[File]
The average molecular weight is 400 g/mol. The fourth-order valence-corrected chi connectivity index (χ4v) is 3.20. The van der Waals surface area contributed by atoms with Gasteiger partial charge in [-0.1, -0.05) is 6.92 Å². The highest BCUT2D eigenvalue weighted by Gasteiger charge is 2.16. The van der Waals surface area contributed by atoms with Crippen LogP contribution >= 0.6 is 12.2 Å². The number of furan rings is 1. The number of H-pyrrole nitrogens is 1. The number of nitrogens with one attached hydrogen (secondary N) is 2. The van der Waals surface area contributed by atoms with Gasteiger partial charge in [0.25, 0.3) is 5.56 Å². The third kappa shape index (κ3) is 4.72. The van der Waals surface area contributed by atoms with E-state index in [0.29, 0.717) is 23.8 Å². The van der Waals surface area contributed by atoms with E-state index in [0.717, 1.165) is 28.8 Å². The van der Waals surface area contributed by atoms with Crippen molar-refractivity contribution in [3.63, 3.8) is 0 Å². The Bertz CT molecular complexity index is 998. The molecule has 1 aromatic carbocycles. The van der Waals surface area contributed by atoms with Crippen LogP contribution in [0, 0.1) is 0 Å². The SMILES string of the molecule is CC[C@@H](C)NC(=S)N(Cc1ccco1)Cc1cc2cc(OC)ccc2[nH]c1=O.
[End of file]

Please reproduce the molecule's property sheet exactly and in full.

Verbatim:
The average molecular weight is 400 g/mol. The fourth-order valence-corrected chi connectivity index (χ4v) is 3.20. The van der Waals surface area contributed by atoms with Gasteiger partial charge in [-0.1, -0.05) is 6.92 Å². The highest BCUT2D eigenvalue weighted by Gasteiger charge is 2.16. The van der Waals surface area contributed by atoms with Crippen LogP contribution >= 0.6 is 12.2 Å². The number of furan rings is 1. The number of H-pyrrole nitrogens is 1. The number of nitrogens with one attached hydrogen (secondary N) is 2. The van der Waals surface area contributed by atoms with Gasteiger partial charge in [0.25, 0.3) is 5.56 Å². The third kappa shape index (κ3) is 4.72. The van der Waals surface area contributed by atoms with E-state index in [0.29, 0.717) is 23.8 Å². The van der Waals surface area contributed by atoms with E-state index in [0.717, 1.165) is 28.8 Å². The van der Waals surface area contributed by atoms with Crippen molar-refractivity contribution in [3.63, 3.8) is 0 Å². The Bertz CT molecular complexity index is 998. The molecule has 1 aromatic carbocycles. The van der Waals surface area contributed by atoms with Crippen LogP contribution in [0, 0.1) is 0 Å². The SMILES string of the molecule is CC[C@@H](C)NC(=S)N(Cc1ccco1)Cc1cc2cc(OC)ccc2[nH]c1=O.